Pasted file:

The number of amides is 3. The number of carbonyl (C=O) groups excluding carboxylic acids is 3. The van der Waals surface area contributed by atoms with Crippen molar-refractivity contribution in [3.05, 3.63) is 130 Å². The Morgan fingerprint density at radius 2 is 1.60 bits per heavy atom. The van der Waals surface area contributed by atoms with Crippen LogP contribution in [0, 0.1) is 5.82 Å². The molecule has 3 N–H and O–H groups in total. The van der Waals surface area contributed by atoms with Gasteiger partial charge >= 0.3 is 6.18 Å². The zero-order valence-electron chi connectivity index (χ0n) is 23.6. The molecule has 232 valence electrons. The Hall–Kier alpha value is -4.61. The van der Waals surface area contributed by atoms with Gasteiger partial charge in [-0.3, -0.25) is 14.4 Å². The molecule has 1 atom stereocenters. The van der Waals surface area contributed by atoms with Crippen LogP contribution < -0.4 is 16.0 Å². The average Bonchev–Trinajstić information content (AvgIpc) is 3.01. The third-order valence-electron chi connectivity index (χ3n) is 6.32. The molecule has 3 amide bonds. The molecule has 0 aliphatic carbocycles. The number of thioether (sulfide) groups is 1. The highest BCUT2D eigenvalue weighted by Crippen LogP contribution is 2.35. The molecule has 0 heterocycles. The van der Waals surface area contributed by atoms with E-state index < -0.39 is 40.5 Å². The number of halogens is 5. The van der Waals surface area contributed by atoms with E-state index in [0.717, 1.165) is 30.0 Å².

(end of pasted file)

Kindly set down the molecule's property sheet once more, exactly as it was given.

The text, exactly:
The number of amides is 3. The number of carbonyl (C=O) groups excluding carboxylic acids is 3. The van der Waals surface area contributed by atoms with Crippen molar-refractivity contribution in [3.05, 3.63) is 130 Å². The Morgan fingerprint density at radius 2 is 1.60 bits per heavy atom. The van der Waals surface area contributed by atoms with Crippen LogP contribution in [0, 0.1) is 5.82 Å². The molecule has 3 N–H and O–H groups in total. The van der Waals surface area contributed by atoms with Gasteiger partial charge >= 0.3 is 6.18 Å². The zero-order valence-electron chi connectivity index (χ0n) is 23.6. The molecule has 232 valence electrons. The Hall–Kier alpha value is -4.61. The van der Waals surface area contributed by atoms with Gasteiger partial charge in [-0.3, -0.25) is 14.4 Å². The molecule has 1 atom stereocenters. The van der Waals surface area contributed by atoms with Crippen LogP contribution < -0.4 is 16.0 Å². The average Bonchev–Trinajstić information content (AvgIpc) is 3.01. The third-order valence-electron chi connectivity index (χ3n) is 6.32. The molecule has 3 amide bonds. The molecule has 0 aliphatic carbocycles. The number of thioether (sulfide) groups is 1. The highest BCUT2D eigenvalue weighted by Crippen LogP contribution is 2.35. The molecule has 0 heterocycles. The van der Waals surface area contributed by atoms with E-state index < -0.39 is 40.5 Å². The number of halogens is 5. The van der Waals surface area contributed by atoms with E-state index in [0.717, 1.165) is 30.0 Å².